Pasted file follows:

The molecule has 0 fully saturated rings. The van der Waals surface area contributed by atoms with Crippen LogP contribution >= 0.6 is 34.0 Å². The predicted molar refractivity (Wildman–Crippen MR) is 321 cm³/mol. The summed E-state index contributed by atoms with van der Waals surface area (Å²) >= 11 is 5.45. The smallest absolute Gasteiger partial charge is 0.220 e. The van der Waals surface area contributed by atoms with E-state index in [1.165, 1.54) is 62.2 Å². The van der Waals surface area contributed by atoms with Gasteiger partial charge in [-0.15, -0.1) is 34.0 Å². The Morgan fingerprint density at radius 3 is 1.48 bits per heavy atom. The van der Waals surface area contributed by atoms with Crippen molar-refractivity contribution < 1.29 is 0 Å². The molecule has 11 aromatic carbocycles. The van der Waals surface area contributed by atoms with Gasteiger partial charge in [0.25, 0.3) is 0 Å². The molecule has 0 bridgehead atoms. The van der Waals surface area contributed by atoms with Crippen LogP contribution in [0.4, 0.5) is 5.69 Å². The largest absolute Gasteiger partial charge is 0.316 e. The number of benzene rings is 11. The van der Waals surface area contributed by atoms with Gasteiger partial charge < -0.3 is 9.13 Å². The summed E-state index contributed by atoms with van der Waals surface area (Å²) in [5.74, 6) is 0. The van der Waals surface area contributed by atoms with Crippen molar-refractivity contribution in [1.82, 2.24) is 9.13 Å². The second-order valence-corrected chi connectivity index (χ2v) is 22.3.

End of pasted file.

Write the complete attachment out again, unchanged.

The molecule has 0 fully saturated rings. The van der Waals surface area contributed by atoms with Crippen LogP contribution >= 0.6 is 34.0 Å². The predicted molar refractivity (Wildman–Crippen MR) is 321 cm³/mol. The summed E-state index contributed by atoms with van der Waals surface area (Å²) >= 11 is 5.45. The smallest absolute Gasteiger partial charge is 0.220 e. The van der Waals surface area contributed by atoms with E-state index in [1.165, 1.54) is 62.2 Å². The van der Waals surface area contributed by atoms with Gasteiger partial charge in [-0.15, -0.1) is 34.0 Å². The Morgan fingerprint density at radius 3 is 1.48 bits per heavy atom. The van der Waals surface area contributed by atoms with Crippen molar-refractivity contribution < 1.29 is 0 Å². The molecule has 11 aromatic carbocycles. The van der Waals surface area contributed by atoms with Gasteiger partial charge in [0.25, 0.3) is 0 Å². The molecule has 0 bridgehead atoms. The van der Waals surface area contributed by atoms with Crippen LogP contribution in [0.4, 0.5) is 5.69 Å². The largest absolute Gasteiger partial charge is 0.316 e. The number of benzene rings is 11. The van der Waals surface area contributed by atoms with Gasteiger partial charge < -0.3 is 9.13 Å². The summed E-state index contributed by atoms with van der Waals surface area (Å²) in [5.74, 6) is 0. The van der Waals surface area contributed by atoms with Crippen molar-refractivity contribution in [1.82, 2.24) is 9.13 Å². The second-order valence-corrected chi connectivity index (χ2v) is 22.3.